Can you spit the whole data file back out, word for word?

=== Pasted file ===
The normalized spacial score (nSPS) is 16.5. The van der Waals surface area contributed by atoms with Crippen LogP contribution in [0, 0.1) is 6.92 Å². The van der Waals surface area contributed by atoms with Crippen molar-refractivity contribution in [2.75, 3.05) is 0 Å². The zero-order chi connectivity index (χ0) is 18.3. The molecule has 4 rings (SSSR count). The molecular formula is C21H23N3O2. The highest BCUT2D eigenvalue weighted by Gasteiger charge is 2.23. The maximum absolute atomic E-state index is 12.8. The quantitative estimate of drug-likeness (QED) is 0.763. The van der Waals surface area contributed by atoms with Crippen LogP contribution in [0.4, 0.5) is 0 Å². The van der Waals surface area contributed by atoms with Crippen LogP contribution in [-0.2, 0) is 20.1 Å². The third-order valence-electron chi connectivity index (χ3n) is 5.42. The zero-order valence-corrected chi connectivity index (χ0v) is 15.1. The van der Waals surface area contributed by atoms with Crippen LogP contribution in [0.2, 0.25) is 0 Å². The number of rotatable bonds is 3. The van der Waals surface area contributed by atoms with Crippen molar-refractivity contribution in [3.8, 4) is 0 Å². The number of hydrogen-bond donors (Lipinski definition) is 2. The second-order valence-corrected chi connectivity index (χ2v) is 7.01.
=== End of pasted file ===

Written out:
The normalized spacial score (nSPS) is 16.5. The van der Waals surface area contributed by atoms with Crippen LogP contribution in [0, 0.1) is 6.92 Å². The van der Waals surface area contributed by atoms with Crippen molar-refractivity contribution in [2.75, 3.05) is 0 Å². The zero-order chi connectivity index (χ0) is 18.3. The molecule has 4 rings (SSSR count). The molecular formula is C21H23N3O2. The highest BCUT2D eigenvalue weighted by Gasteiger charge is 2.23. The maximum absolute atomic E-state index is 12.8. The quantitative estimate of drug-likeness (QED) is 0.763. The van der Waals surface area contributed by atoms with Crippen LogP contribution in [0.4, 0.5) is 0 Å². The van der Waals surface area contributed by atoms with Crippen LogP contribution in [-0.2, 0) is 20.1 Å². The third-order valence-electron chi connectivity index (χ3n) is 5.42. The zero-order valence-corrected chi connectivity index (χ0v) is 15.1. The van der Waals surface area contributed by atoms with Crippen LogP contribution in [0.2, 0.25) is 0 Å². The number of rotatable bonds is 3. The van der Waals surface area contributed by atoms with Crippen molar-refractivity contribution in [3.8, 4) is 0 Å². The number of hydrogen-bond donors (Lipinski definition) is 2. The second-order valence-corrected chi connectivity index (χ2v) is 7.01.